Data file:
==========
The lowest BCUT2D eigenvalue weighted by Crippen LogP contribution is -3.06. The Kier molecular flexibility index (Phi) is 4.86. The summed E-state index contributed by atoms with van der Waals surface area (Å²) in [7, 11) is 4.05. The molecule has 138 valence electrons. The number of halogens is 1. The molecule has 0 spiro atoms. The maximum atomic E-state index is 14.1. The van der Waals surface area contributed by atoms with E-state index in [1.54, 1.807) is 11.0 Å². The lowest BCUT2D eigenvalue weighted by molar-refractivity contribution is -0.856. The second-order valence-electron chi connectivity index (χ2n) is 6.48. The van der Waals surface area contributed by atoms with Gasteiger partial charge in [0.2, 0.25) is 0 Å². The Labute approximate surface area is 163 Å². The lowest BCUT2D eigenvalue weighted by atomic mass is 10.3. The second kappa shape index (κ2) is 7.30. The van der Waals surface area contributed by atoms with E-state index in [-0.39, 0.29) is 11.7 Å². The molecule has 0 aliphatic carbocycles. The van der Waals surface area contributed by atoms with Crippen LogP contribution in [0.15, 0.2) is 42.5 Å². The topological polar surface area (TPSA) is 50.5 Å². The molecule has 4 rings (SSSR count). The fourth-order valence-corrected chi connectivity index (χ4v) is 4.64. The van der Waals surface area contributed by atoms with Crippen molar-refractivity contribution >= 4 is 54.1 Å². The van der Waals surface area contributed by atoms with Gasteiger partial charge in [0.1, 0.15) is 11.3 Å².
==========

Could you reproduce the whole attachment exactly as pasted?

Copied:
The lowest BCUT2D eigenvalue weighted by Crippen LogP contribution is -3.06. The Kier molecular flexibility index (Phi) is 4.86. The summed E-state index contributed by atoms with van der Waals surface area (Å²) in [7, 11) is 4.05. The molecule has 138 valence electrons. The number of halogens is 1. The molecule has 0 spiro atoms. The maximum atomic E-state index is 14.1. The van der Waals surface area contributed by atoms with E-state index in [1.54, 1.807) is 11.0 Å². The lowest BCUT2D eigenvalue weighted by molar-refractivity contribution is -0.856. The second-order valence-electron chi connectivity index (χ2n) is 6.48. The van der Waals surface area contributed by atoms with Gasteiger partial charge in [0.2, 0.25) is 0 Å². The Labute approximate surface area is 163 Å². The lowest BCUT2D eigenvalue weighted by atomic mass is 10.3. The second kappa shape index (κ2) is 7.30. The van der Waals surface area contributed by atoms with E-state index in [-0.39, 0.29) is 11.7 Å². The molecule has 0 aliphatic carbocycles. The van der Waals surface area contributed by atoms with Crippen LogP contribution in [0.15, 0.2) is 42.5 Å². The topological polar surface area (TPSA) is 50.5 Å². The molecule has 4 rings (SSSR count). The fourth-order valence-corrected chi connectivity index (χ4v) is 4.64. The van der Waals surface area contributed by atoms with Crippen molar-refractivity contribution >= 4 is 54.1 Å². The van der Waals surface area contributed by atoms with Gasteiger partial charge in [0.1, 0.15) is 11.3 Å².